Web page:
Healthcare Workers Claim Amazon Alexa Devices Secretly Record Private Conversations
by Erin Shaak
Scott et al. v. Amazon.com, Inc.
Filed: June 30, 2021 ◆§ 2:21-cv-00883
A proposed class action claims Amazon’s Alexa virtual assistant secretly records conversations users never intended Alexa, or anyone else, to hear.
Four healthcare workers have filed a proposed class action in which they claim Amazon’s Alexa virtual assistant secretly records conversations users never intended Alexa, or anyone else, to hear.
According to the 24-page suit, Amazon has failed to disclose that Alexa-enabled devices such as the Echo, Echo Dot, Echo Plus, Echo Sub, Echo Show, Echo Input, Echo Flex and Echo Dot Kids may activate and begin recording even when users have not spoken a “wake word,” such as “Alexa.” Moreover, the case alleges customers are not told that Amazon stores, analyzes and uses Alexa-enabled device recordings for its own business purposes, and not to “respond to [a user’s] requests and improve [Alexa’s] services” as the company represents.
The plaintiffs, a group that includes a psychiatric worker and substance abuse counselor, claim their Alexa devices may have recorded HIPAA-protected information without their intent and sent the recordings to Amazon, whose artificial intelligence and human employees or contractors may have listened to and analyzed the conversations. Per the case, the healthcare workers would not have purchased the devices had they known Amazon would use them in such a way.
“At the time Plaintiffs and putative class members purchased their Alexa Devices, Amazon failed to disclose its widespread creation, storage, and use of those records for its own business purposes that extend beyond improving or personalizing Alexa’s services,” the complaint attests. “Instead, Amazon represented that Alexa sent audio to the cloud for the sole purpose of generating an appropriate response.”
The case claims Amazon’s conduct has violated federal and Washington state wiretapping, privacy and consumer protection laws.
According to the lawsuit out of Washington federal court, Amazon represents that its Alexa-enabled devices activate when they hear a “wake word,” such as “Alexa” or “Echo.” When a wake word is detected, the device begins recording audio and then sends the recording to the Amazon Alexa Cloud, a cloud-based data storage and manipulation service, the case explains. The Alexa Cloud then transcribes the user’s voice into text, translates the text into an “intent” and then sends the intent back to the Alexa device, which acts on the statement using a given functionality known as a “skill,” the suit says.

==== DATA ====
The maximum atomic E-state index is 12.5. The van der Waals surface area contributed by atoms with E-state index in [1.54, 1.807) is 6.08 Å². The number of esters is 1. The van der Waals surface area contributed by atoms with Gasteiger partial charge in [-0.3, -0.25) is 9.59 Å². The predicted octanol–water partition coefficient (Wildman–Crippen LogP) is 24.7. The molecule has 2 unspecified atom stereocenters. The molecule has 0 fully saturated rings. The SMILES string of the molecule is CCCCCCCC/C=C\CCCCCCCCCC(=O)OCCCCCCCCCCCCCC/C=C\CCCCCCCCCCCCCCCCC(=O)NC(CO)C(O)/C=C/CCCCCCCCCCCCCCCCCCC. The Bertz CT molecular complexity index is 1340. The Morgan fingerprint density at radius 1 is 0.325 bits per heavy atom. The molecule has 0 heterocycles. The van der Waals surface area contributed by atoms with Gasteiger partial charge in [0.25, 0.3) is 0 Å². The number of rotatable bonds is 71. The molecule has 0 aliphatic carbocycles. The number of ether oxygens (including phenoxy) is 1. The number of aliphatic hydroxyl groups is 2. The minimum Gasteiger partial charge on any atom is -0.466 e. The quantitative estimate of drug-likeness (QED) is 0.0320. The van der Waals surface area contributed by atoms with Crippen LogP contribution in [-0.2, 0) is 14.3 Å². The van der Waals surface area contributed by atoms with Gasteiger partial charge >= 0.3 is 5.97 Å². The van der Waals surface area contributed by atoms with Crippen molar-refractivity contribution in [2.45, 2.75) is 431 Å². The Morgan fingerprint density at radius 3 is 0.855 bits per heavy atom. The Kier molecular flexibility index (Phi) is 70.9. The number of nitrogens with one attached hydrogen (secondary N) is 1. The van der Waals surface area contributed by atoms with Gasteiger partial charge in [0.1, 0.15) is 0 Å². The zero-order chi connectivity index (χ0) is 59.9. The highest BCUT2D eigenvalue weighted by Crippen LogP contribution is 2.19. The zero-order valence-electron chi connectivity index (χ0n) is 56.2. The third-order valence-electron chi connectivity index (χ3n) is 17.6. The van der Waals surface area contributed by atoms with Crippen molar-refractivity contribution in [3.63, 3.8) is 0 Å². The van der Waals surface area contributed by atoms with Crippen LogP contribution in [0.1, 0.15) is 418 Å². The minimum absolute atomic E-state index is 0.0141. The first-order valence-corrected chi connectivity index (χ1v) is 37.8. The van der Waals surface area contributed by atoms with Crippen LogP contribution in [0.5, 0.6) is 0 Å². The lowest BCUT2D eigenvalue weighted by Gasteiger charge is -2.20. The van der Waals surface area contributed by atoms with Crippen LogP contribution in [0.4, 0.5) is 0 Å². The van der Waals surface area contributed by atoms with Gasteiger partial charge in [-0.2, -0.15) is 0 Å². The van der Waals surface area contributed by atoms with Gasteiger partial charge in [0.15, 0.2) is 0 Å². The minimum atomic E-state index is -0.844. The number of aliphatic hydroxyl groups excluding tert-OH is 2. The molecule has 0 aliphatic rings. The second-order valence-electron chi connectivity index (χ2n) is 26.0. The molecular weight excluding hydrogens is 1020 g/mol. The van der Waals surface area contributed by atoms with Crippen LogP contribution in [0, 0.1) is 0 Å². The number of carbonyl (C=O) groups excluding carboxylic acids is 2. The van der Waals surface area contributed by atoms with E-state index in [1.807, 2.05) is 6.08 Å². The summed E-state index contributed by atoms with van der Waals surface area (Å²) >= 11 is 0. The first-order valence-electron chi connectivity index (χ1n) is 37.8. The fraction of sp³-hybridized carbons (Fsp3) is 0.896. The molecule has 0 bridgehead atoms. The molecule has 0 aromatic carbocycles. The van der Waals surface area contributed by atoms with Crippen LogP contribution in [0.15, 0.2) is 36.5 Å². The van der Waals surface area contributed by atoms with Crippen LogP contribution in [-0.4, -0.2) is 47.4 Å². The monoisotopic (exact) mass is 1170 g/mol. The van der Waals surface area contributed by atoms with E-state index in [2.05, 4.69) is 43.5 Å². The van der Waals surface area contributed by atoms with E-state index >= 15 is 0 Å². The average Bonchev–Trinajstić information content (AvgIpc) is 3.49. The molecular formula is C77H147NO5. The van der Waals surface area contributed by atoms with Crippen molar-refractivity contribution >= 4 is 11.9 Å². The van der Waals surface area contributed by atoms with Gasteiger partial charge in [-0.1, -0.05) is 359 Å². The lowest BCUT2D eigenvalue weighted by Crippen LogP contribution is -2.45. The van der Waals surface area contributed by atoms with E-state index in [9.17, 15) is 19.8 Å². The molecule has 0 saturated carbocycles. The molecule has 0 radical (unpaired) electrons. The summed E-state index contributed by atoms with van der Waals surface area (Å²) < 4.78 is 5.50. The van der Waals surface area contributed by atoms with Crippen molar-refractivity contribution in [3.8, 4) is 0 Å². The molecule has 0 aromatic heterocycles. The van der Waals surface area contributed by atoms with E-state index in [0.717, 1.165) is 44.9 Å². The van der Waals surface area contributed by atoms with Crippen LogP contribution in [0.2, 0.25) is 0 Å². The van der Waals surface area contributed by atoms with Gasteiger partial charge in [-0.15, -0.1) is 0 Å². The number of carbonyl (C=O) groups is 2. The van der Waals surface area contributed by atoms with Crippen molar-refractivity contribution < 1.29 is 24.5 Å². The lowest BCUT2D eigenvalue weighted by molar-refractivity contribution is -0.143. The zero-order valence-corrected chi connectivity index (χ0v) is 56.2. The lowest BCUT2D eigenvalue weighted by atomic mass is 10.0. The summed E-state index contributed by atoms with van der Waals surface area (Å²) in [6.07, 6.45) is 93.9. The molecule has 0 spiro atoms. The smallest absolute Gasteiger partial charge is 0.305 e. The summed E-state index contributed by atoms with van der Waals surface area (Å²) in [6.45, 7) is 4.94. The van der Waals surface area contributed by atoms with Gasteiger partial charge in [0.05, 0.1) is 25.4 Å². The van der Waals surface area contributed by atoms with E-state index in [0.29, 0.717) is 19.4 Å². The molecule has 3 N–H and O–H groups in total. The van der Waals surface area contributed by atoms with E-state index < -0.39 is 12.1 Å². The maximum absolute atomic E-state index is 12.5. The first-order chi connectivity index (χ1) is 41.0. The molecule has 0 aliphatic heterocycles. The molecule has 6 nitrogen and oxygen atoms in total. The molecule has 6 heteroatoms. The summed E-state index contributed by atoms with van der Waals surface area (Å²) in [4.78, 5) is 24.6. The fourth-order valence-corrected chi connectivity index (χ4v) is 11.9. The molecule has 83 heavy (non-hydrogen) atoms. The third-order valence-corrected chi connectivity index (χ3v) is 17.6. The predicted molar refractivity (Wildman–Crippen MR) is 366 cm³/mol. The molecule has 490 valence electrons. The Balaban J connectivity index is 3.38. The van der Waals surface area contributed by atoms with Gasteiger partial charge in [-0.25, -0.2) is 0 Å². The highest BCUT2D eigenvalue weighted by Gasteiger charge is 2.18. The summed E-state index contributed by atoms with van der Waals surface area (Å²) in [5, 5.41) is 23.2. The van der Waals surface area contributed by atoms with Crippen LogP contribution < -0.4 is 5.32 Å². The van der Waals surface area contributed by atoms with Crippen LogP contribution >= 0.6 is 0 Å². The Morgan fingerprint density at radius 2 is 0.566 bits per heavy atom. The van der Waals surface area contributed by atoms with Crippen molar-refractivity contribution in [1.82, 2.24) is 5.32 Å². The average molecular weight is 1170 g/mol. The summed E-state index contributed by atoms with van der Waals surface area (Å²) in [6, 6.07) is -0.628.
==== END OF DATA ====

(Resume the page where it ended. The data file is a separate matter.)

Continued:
What customers are not told, the lawsuit alleges, is that the recordings made by Alexa devices are stored permanently and “reviewed freely” by Amazon, its employees and third-party contractors. Although Amazon has represented for years that the recordings were only used to allow Alexa to respond to a user’s command and help personalize its responses, the defendant failed to disclose that it also uses the recordings to train and improve its artificial intelligence projects and “for other business purposes not essential for the functioning of Alexa Devices,” the case argues.
Moreover, Amazon has allegedly failed to disclose that it “stores, retains, and analyzes recordings of conversations that users never intended for Alexa to hear,” including when the device misinterprets a wake word. Per the case, Alexa and other smart devices respond to hundreds of words that are not supposed to activate them, including “unacceptable,” “election” and “a letter.” The suit cites a Northeastern University study in which researchers found that smart speakers, including Alexa devices, “wake up” and start recording when no wake word was spoken as frequently as 19 times per day and at least 1.5 times per day on average.
The lawsuit alleges Amazon knew at the time the Alexa devices were sold that users’ and their guests’ voices would be recorded without their intent and that the recordings would be analyzed and used by Amazon for its own business purposes, including to assemble “fulsome profiles of information that may include deeply personal and private information.” Nevertheless, the defendant has “taken no remedial action to address the interception” of users’ communications and instead “sought to continue and expand it,” the case charges.
The lawsuit looks to represent all adult U.S. citizens who owned and used an Alexa device or downloaded and used the Alexa app during the past four years (or the length of the longest applicable statute of limitations period) and through the date of judgment.
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